I agree with the other posters.
The famous English scientist invented a machine which would tell you at once, without you(r) having to open / you(r) opening the wrapper of a bar of chocolate, whether or not there was a Golden Ticket hidden underneath it/that wrapper of a bar of chocolate."If the wrapper were a subject, it would come before a verb. It doesn't. It comes after a verbal, which makes it an object. That's its function, as 2006 rightly points out; e.g., open <something>.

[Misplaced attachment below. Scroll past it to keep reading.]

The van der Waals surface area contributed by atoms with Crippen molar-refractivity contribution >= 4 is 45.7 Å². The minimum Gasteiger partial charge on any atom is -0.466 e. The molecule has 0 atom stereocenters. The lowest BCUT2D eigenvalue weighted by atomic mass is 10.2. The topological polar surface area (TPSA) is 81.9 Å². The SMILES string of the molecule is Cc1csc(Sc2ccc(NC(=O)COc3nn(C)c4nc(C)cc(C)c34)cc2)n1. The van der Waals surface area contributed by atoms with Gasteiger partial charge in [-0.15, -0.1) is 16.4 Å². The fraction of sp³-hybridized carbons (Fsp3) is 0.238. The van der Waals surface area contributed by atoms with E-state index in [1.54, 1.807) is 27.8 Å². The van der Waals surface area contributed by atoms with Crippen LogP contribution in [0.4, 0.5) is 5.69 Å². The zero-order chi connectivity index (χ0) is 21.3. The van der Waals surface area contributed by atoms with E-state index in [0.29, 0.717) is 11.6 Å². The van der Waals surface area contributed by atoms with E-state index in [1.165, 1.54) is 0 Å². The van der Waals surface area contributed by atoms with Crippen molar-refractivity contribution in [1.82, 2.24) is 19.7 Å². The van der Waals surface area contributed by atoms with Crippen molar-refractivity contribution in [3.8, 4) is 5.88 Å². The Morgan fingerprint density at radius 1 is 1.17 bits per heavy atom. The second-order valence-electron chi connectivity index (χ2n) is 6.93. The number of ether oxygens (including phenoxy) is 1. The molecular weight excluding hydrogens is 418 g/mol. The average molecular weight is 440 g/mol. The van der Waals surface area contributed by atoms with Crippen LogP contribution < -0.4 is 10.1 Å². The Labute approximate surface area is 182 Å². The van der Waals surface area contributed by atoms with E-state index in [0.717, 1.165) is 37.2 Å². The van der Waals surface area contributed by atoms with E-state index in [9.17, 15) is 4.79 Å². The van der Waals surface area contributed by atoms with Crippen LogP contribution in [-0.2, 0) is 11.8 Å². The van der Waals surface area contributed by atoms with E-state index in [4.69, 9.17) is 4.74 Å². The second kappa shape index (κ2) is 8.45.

Its form: it's a noun phrase modified by the prepositional phrase of a bar of chocolate.
The pronoun it refers back to the entire noun phrase the wrapper of a bar of chocolate. That is, the Golden ticket is underneath the wrapper--of a bar of chocolate, as opposed to, say, the wrapper--of a stick of gum.
Hope that helps.